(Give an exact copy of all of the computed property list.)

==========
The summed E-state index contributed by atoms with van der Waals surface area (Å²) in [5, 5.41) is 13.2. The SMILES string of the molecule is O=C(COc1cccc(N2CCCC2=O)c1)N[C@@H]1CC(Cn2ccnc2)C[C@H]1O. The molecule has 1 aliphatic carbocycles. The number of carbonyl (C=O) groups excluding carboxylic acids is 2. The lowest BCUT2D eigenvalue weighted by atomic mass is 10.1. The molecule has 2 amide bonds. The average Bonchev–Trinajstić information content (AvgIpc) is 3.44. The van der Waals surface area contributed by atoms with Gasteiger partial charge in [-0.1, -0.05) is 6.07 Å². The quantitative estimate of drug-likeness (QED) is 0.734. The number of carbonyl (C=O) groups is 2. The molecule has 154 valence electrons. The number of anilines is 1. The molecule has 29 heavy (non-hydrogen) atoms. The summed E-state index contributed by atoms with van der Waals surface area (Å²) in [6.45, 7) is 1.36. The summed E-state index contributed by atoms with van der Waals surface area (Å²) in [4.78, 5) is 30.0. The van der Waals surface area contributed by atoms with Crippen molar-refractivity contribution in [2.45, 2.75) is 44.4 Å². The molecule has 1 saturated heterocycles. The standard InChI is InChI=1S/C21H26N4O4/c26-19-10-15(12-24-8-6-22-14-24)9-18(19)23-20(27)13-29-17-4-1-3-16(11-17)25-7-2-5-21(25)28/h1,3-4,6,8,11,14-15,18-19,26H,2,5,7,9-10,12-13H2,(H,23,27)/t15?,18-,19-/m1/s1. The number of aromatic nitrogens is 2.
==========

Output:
The summed E-state index contributed by atoms with van der Waals surface area (Å²) in [5, 5.41) is 13.2. The SMILES string of the molecule is O=C(COc1cccc(N2CCCC2=O)c1)N[C@@H]1CC(Cn2ccnc2)C[C@H]1O. The molecule has 1 aliphatic carbocycles. The number of carbonyl (C=O) groups excluding carboxylic acids is 2. The lowest BCUT2D eigenvalue weighted by atomic mass is 10.1. The molecule has 2 amide bonds. The average Bonchev–Trinajstić information content (AvgIpc) is 3.44. The van der Waals surface area contributed by atoms with Gasteiger partial charge in [-0.1, -0.05) is 6.07 Å². The quantitative estimate of drug-likeness (QED) is 0.734. The number of carbonyl (C=O) groups is 2. The molecule has 154 valence electrons. The number of anilines is 1. The molecule has 29 heavy (non-hydrogen) atoms. The summed E-state index contributed by atoms with van der Waals surface area (Å²) in [6.45, 7) is 1.36. The summed E-state index contributed by atoms with van der Waals surface area (Å²) in [4.78, 5) is 30.0. The van der Waals surface area contributed by atoms with Crippen molar-refractivity contribution in [2.45, 2.75) is 44.4 Å². The molecule has 1 saturated heterocycles. The standard InChI is InChI=1S/C21H26N4O4/c26-19-10-15(12-24-8-6-22-14-24)9-18(19)23-20(27)13-29-17-4-1-3-16(11-17)25-7-2-5-21(25)28/h1,3-4,6,8,11,14-15,18-19,26H,2,5,7,9-10,12-13H2,(H,23,27)/t15?,18-,19-/m1/s1. The number of aromatic nitrogens is 2.